Well, yes. What did you expect?
OK, let’s start from the beginning. More than anything else, especially more than a birder, I’m a photographer. As a photographer, I want to make pictures that I like, pictures that are pleasing to the eye, pictures that I find beautiful. My goal is not to make pictures that show exactly what was visible when I took them.
The first reason is very simple: we all perceive our surroundings in a different way. Given a certain scene, we will all see it differently. Therefore, there’s no absolute truth to replicate. If I wanted to reproduce what I had seen, wouldn’t it mean I discarded all the others’ vision of the scene in favour of mine?
But let’s imagine there’s a “truth” that needs to be shown. How would I find this truth?
Some people believe that an image taken straight out of the camera (SOOC for those in the know) is the truth that shouldn’t be edited, because it’s as things were when the picture was taken. This is not true.
A camera can produce two kinds of files, jpegs and raws. Raw files are large files that are not necessarily displayed by all image-viewing programs, because they contain all the information the camera got, and that includes much more than what the eye can see at first. That’s why, during post-processing, one can lower the highlights and recover some details – those details had always been there, but had stayed hidden behind other information before.
On the other end, jpeg are compressed files that include post-processing! The camera automatically applies adjustments when creating jpeg files. That’s why SOOC jpegs look much better than SOOC raw files – they have already been edited 😉
Would you rather let your pictures be edited by an algorithm conceived in a lab, or by yourself?
If you’re happy with your unedited jpegs, if you don’t want to spend any time in post-processing, it’s ok not to edit your pictures. These actually sound like very good reasons! You’re also saving a lot of time to take more pictures 😉 But please, don’t pretend they show the “truth”.
When I started photography, I was mentored by Andrey Kalinovsky, or as I knew him back then, CSAOH. I clearly remember him telling me that editing is as important as shooting for him. I had no problem with editing myself, so from the start I used Lightroom to work on my pictures. My friend and colleague Janne Kahila spends hours on Photoshop to create his stunning landscape photographs.
So then, in our quest for “the truth”, we realize we have to edit our pictures. But… we would have to memorize the whole scene in its smallest details to be able to recreate exactly what we had seen. Our brain can’t simply do that. Often, in front of my monitor, I wonder, “what did I see?”. But I can’t remember the exact color in those clouds. I can remember the awe I felt, and as a result, I want the viewer to feel the same when he or she looks at my picture.
Of course often I try to stay true to what I saw. If you see this sunset picture, above, and wonder whether it’s really what I saw – well, maybe not exactly, but it’s close enough. If that picture shows bright, powerful colors, it’s because I was really impressed!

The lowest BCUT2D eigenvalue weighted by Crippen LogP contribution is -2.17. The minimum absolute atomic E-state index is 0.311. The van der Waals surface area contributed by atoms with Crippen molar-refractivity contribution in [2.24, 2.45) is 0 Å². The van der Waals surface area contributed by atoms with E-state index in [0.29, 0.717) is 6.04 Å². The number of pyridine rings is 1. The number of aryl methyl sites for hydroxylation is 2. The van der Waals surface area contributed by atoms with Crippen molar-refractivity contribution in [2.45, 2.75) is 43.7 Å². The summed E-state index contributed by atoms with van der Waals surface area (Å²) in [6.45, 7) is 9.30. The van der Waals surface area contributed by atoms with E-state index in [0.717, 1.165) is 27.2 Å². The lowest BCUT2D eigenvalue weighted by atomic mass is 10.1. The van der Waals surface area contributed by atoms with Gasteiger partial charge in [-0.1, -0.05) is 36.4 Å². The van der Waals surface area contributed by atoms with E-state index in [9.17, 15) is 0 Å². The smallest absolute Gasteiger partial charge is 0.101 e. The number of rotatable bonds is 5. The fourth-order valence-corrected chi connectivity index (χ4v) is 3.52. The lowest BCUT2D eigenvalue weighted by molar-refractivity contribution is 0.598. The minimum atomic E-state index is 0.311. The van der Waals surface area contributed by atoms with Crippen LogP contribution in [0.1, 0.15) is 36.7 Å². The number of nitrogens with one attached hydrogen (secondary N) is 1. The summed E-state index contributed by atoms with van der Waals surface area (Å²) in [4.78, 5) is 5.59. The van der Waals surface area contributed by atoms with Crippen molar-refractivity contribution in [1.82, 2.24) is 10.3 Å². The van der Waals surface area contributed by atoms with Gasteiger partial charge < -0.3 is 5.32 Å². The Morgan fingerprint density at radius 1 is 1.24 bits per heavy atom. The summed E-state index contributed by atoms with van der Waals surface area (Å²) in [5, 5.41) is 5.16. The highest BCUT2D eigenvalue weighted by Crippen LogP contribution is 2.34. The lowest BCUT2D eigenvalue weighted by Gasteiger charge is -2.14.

On other occasions, I take artistic license to create a different atmosphere in my photographs, and I love this freedom. That’s when I truly feel like an artist – see below.
So, back to the Eurasian siskin (Spinus spinus) that opened this article. Can you guess what this picture has been through?
I removed branches. Many branches. That’s a problem I often face when shooting small birds: they like bushes, and there are branches in bushes. Meh.
I haven’t yet learnt how to use the Clone tool in Photoshop (it’s on my list…), so I drew a selection around those twigs, and pressed Shift-F5 to remove them with a Content-aware fill action. That tool is magical, but it doesn’t always go as planned. In that case, it created weird artifacts in the background. I had to paint with a Memory brush, to try to blend the brown and the grey in a not-too-obvious way. I did the same at the bottom end of the bird’s perch, for there was a green-greyish spot I found disturbing. I painted it brown.
You can also see I removed some rain drops.
I felt terribly clumsy, but I was happy with the result. I guess that’s a picture to come back to and improve, when I have time.
I added some heavy noise reduction for the background, but you can find more details about this process in that article, which I wrote in the beginning of the year (there’s also a nice bird there, don’t be afraid to click 🙂 ).
This short paragraph doesn’t really do justice to the hours I spent on that picture… but that’s a necessary evil when you use a tool you barely know. I rarely use Photoshop, for Lightroom satisfies me most of the time.
So what do you think? Am I cheating?
Please feel free to ask any question, I’m happy to share the little I know 😉
I took this picture in Ivalo. Before leaving to Lapland, I had sent an email to the local bird protection society, asking for tips on where to watch birds. I got a couple of very kind answers, including one from Jouni who offered me to visit a couple in Ivalo, who had a feeder all year long.
That’s how I found myself in their house on a grey morning. We talked quite long (in Finnish!) while watching the birds through the window. Apparently, their place is quite famous among birders. Killian Mullarney, one of the artists in the best field guide for Europe, had sat on my chair to draw Siberian tits (Poecile cinctus). What an honor! 😀
There wasn’t any winter specialty in September yet, but a large group of Bramblings (Fringilla montifringilla) was roaming the area, and a couple of Siberian jays (Perisoreus infaustus) paid us a visit as well. I spent one and a half hour outside, before heading back to my friends. In the evening, we would sleep on the edge of Lemmenjoki, the largest national park in Finland.
Previously in my Lapland series